Togliatti is the only plant within the Alliance which is producing cars for four brands: Lada, Renault, Nissan and Datsun. The Ladas are supplied to 387 Russian dealers and exported to 27 countries. Togliatti also has a partner plant at Izhevsk, to the east, which is owned by the United Automobile Group and has a capacity of around 100,000 units a year.
Assembling on five lines
There are five assembly lines at Togliatti, but two of them – one producing cars on the B0 platform and the other assembling the Lada Kalina and models related to it – are responsible for two-thirds of the plant’s output and are the most closely integrated into the Alliance Production Way. The other lines are for: the Lada Priora, a compact economy car built in four body styles; the Lada 4x4, which is the successor to the Niva; and what are called ‘speciality vehicles’.
The B0 line turns out the highest volume of cars and is the only one working three shifts at the moment. Its welding shop is sub-divided into two, each a mirror image of the other. One half completes the Lada Largus saloon and light van and Nissan Almera bodies, while the other is responsible for the Renault Logan and Sandero.
Combined production today is 47 units per hour, but this is gradually being ramped up to 55. There are only four robots inside the entire welding shop, so the work is 95% manual. AvtoVAZ says the reason is to allow for greater flexibility when assembling bodies for so many cars, because unlike robots the 2,000-strong workforce does not have to be re-programmed for model changes.
Assembly follows the Alliance Production Way, with minor variations; for instance, the delivery of bumpers to the line has not yet been integrated into the Alliance system. But the line has still advanced a long way from when the Lada Samara was built there.
There are 1,700 assembly line workers, and the average age is an unusually young 32. There is also a 50:50 male-to-female split, which is also rather rare. The B0 line has a nominal capacity of 340,000 units a year – one-third of Togliatti’s total potential.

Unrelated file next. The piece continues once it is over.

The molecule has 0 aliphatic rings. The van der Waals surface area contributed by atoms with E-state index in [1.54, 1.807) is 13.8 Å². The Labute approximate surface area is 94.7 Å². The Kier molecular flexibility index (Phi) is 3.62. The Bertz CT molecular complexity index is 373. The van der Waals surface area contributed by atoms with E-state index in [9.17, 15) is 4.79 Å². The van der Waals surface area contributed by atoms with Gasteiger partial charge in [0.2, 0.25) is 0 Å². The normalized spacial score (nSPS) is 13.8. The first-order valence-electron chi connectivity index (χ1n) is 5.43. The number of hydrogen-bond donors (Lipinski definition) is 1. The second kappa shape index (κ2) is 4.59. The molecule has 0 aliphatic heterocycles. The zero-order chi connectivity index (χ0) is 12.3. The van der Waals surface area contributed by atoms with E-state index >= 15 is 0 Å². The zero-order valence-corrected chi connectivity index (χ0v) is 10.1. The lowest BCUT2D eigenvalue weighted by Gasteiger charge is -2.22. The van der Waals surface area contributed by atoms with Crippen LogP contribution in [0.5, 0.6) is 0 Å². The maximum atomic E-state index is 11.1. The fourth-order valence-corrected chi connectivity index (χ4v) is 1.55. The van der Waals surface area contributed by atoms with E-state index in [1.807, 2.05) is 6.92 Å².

The Kalina line is currently operating only two shifts because of the downturn in demand for the Lada Granta, Russia’s top-selling car, and the Kalina. The planned 2014 output comprises 98,265 Grantas, 70,432 Kalinas and 24,252 versions of the Datsun on-Do, which was introduced in the summer. The cut in shifts and productivity increases mean that the 1,500 assembly line staff – once again evenly split between men and women – are operating at 54 cars an hour, but this year’s output will still be less than two-thirds of capacity. The Alliance Production Way will soon be 80% implemented, and is partly responsible for a reduction of 60 workers on the assembly line.
Making hard choices
“The only way we can save our profitability is to cut costs,” explains Belinin. Besides the staff cuts – which will involve shedding 50% of employees at management level – he says AvtoVAZ will squeeze supplier margins and dispose of “facilities we don’t use”, which in turn will bring energy savings. “We will sell all non-core assets which are not bringing value to the company.”
Belinin adds: “We have 220 actions for cost reduction and are acting to become more customer-oriented. We will divide the plant into structured business units and make each of them accountable, improve our launch execution and improve logistics.”
“We are a Russian brand for Russians, but the thing we need to work on is the perception of our products and our image. Already we are modernising and increasing capacity, adopting common [Alliance] processes and tools, adopting Alliance training standards and using the group’s global supply chain and benchmarks. Defects are already going down, and costs are going down. This year our aim is to break even, and if we succeed it will be a huge achievement.”